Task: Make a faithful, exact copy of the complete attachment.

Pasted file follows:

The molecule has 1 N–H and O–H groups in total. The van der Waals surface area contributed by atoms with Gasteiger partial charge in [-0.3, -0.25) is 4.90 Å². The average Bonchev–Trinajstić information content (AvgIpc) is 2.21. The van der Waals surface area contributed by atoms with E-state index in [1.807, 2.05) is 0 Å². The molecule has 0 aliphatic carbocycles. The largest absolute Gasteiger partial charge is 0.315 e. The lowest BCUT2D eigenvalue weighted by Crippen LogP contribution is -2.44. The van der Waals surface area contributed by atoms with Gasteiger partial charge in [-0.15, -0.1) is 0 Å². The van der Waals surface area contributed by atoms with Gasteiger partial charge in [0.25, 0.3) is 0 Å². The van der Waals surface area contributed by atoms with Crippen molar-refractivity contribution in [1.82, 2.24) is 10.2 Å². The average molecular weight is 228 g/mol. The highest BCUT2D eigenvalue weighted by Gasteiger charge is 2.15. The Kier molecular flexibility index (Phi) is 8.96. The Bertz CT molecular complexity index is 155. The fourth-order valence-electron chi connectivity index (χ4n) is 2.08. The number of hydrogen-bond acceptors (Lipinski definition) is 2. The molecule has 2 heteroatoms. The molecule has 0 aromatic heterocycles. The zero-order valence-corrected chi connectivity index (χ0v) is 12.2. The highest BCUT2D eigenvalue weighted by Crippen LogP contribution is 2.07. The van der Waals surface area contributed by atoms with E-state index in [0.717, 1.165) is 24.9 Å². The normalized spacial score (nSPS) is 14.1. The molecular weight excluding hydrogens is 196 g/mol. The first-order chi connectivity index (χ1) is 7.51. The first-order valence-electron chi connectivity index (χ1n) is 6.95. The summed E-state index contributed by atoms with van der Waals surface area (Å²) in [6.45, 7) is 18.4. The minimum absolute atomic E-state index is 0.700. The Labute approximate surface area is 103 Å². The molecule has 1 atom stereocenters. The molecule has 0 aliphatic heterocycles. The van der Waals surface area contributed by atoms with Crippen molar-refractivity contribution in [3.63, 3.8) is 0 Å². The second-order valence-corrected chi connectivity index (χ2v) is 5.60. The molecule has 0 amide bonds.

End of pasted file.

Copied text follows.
The molecule has 1 N–H and O–H groups in total. The van der Waals surface area contributed by atoms with Gasteiger partial charge in [-0.3, -0.25) is 4.90 Å². The average Bonchev–Trinajstić information content (AvgIpc) is 2.21. The van der Waals surface area contributed by atoms with E-state index in [1.807, 2.05) is 0 Å². The molecule has 0 aliphatic carbocycles. The largest absolute Gasteiger partial charge is 0.315 e. The lowest BCUT2D eigenvalue weighted by Crippen LogP contribution is -2.44. The van der Waals surface area contributed by atoms with Gasteiger partial charge in [-0.15, -0.1) is 0 Å². The van der Waals surface area contributed by atoms with Gasteiger partial charge in [0.25, 0.3) is 0 Å². The van der Waals surface area contributed by atoms with Crippen molar-refractivity contribution in [1.82, 2.24) is 10.2 Å². The average molecular weight is 228 g/mol. The highest BCUT2D eigenvalue weighted by Gasteiger charge is 2.15. The Kier molecular flexibility index (Phi) is 8.96. The Bertz CT molecular complexity index is 155. The fourth-order valence-electron chi connectivity index (χ4n) is 2.08. The number of hydrogen-bond acceptors (Lipinski definition) is 2. The molecule has 2 heteroatoms. The molecule has 0 aromatic heterocycles. The zero-order valence-corrected chi connectivity index (χ0v) is 12.2. The highest BCUT2D eigenvalue weighted by Crippen LogP contribution is 2.07. The van der Waals surface area contributed by atoms with E-state index in [0.717, 1.165) is 24.9 Å². The normalized spacial score (nSPS) is 14.1. The molecular weight excluding hydrogens is 196 g/mol. The first-order chi connectivity index (χ1) is 7.51. The first-order valence-electron chi connectivity index (χ1n) is 6.95. The summed E-state index contributed by atoms with van der Waals surface area (Å²) in [6.45, 7) is 18.4. The minimum absolute atomic E-state index is 0.700. The Labute approximate surface area is 103 Å². The molecule has 1 atom stereocenters. The molecule has 0 aliphatic heterocycles. The van der Waals surface area contributed by atoms with Crippen molar-refractivity contribution in [3.63, 3.8) is 0 Å². The second-order valence-corrected chi connectivity index (χ2v) is 5.60. The molecule has 0 amide bonds.